Monday, August 5, 2013

On backs and lambs and crazy goat boys

  One of the things you learn from farming is not to take anything for granted, especially if that thing is your health. I've been having some back pain the last few days and although it's not terrible, it is enough to keep me from doing things in my normal way.

  This morning one of the lambs died. We knew this lamb had been having problems for a while now. We kept seeing her with the dirty rear that usually means diarrhea in sheep. We'd thrown three different types of dewormers at her with no success. Big Onion actually had his hand on her yesterday, and while she was low in weight, she was by no means emaciated. Her mucus membranes weren't even pale. The next step was going to be antibiotics, but I guess the crazy heat we had yesterday was too much for her. I found her body this morning near the bridge as I was putting Rocky out for the day.

  What should have been an easy job of collecting and disposing of the body turned into a whole ordeal involving a garden cart, the four wheeler, and one very brave dog. You see, on top of my having back issues, Rocky is in rut. This makes him just about impossible to deal with. He actually caught me with a horn while I was inspecting the dead body. I'll be honest, he's lucky my back isn't 100% or he probably would have joined that lamb in the afterlife pretty quickly after that.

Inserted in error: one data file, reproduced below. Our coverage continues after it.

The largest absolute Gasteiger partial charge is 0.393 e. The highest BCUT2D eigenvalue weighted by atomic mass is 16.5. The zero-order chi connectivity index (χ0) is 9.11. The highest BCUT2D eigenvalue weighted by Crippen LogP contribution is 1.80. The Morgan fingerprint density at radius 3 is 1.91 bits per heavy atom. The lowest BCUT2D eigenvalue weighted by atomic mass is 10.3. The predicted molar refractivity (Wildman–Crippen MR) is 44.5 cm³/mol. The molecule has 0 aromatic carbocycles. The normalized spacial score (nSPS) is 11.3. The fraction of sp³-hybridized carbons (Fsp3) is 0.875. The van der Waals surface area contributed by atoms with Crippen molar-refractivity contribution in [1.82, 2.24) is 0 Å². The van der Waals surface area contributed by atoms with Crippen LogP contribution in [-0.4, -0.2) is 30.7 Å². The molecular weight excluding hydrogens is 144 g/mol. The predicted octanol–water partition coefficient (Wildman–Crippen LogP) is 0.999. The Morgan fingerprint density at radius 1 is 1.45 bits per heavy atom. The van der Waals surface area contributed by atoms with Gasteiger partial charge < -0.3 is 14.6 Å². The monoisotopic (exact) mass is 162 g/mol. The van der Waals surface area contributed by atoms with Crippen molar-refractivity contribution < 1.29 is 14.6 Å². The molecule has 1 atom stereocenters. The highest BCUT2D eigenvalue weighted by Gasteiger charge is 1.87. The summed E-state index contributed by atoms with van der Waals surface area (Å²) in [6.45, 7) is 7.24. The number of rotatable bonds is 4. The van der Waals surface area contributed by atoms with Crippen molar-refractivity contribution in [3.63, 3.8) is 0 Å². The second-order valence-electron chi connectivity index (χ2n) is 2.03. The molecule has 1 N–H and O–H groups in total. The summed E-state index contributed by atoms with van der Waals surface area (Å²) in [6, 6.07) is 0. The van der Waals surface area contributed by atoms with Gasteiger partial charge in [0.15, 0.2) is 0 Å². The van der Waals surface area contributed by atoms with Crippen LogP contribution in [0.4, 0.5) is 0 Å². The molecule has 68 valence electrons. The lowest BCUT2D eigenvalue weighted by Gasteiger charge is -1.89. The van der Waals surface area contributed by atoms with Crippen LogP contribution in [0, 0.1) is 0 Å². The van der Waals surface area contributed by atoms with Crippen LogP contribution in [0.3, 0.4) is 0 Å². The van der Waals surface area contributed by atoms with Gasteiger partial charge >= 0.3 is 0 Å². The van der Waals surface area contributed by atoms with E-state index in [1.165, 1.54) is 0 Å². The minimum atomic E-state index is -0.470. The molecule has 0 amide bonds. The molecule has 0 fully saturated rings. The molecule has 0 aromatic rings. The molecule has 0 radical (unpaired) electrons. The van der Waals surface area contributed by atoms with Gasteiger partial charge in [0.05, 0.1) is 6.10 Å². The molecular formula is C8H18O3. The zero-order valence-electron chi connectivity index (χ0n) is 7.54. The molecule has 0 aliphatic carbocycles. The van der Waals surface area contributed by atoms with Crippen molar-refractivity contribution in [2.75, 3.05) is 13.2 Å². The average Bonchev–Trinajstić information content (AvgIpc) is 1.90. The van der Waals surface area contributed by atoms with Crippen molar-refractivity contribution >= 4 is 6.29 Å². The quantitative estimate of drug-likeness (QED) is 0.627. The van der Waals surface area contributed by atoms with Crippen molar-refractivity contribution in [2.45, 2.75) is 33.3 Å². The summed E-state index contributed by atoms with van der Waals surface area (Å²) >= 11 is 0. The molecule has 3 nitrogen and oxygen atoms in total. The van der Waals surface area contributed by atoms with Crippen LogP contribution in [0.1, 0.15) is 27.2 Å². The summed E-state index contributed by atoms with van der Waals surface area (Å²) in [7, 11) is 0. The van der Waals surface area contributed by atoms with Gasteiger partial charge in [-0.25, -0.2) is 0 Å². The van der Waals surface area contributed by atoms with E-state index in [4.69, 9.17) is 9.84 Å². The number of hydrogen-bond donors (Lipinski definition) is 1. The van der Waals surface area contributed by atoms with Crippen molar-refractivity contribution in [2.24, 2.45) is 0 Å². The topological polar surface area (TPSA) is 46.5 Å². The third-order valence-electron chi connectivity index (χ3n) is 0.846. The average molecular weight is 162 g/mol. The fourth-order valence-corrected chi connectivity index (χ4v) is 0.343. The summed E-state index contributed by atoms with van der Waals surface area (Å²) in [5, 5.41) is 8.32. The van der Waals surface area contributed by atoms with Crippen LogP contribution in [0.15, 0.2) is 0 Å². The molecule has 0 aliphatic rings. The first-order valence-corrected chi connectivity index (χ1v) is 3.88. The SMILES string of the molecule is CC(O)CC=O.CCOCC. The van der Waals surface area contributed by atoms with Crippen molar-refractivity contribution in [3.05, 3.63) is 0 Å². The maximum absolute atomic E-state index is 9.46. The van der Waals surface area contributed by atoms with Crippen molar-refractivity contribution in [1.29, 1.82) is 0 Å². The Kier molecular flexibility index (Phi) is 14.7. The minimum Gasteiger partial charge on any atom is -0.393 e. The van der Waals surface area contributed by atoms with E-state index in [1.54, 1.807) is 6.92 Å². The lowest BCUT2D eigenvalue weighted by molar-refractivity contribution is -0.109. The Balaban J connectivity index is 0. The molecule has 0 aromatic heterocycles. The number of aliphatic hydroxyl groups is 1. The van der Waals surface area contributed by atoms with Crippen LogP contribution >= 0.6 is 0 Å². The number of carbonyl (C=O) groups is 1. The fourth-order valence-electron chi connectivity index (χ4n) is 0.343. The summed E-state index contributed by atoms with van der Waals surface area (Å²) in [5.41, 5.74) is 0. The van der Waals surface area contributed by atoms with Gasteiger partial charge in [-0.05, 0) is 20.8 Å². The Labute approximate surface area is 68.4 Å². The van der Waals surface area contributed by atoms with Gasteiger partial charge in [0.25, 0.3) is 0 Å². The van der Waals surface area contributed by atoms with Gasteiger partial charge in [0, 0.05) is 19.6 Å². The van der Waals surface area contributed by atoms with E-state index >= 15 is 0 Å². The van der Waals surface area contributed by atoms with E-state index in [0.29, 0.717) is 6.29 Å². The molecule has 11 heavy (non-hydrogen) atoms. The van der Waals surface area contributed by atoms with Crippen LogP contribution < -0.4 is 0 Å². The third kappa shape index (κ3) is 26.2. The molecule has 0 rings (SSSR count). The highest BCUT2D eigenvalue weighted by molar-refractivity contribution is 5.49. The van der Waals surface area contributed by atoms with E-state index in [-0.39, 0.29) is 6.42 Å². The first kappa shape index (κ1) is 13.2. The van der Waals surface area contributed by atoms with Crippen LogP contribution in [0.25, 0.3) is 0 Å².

Luckily, I have Luna around to protect me from girl crazy goats boys. I had to have Luna chase Rocky away from the gate and hold him on the other side of the bridge so that I could safely bring in the 4 wheeler with the garden cart in tow. This took some convincing on my part as Luna was much more concerned about the dead lamb than the crazy goat.

 Eventually with her help, I was able to get the body bagged and loaded up without having to physically carry it more than the foot or so onto the cart.

Unfortunately, things did not go completely smoothly. While I was trying to wrestle the gate closed, Rocky saw an opening and b-lined it for the unsuspecting goat ladies grazing nearby. He was singing and snorting and prancing around like a fool. Girls! GIRLS!! Thank goodness he decided to go for Gertie because that old broad can take care of herself. She saw him coming and took off.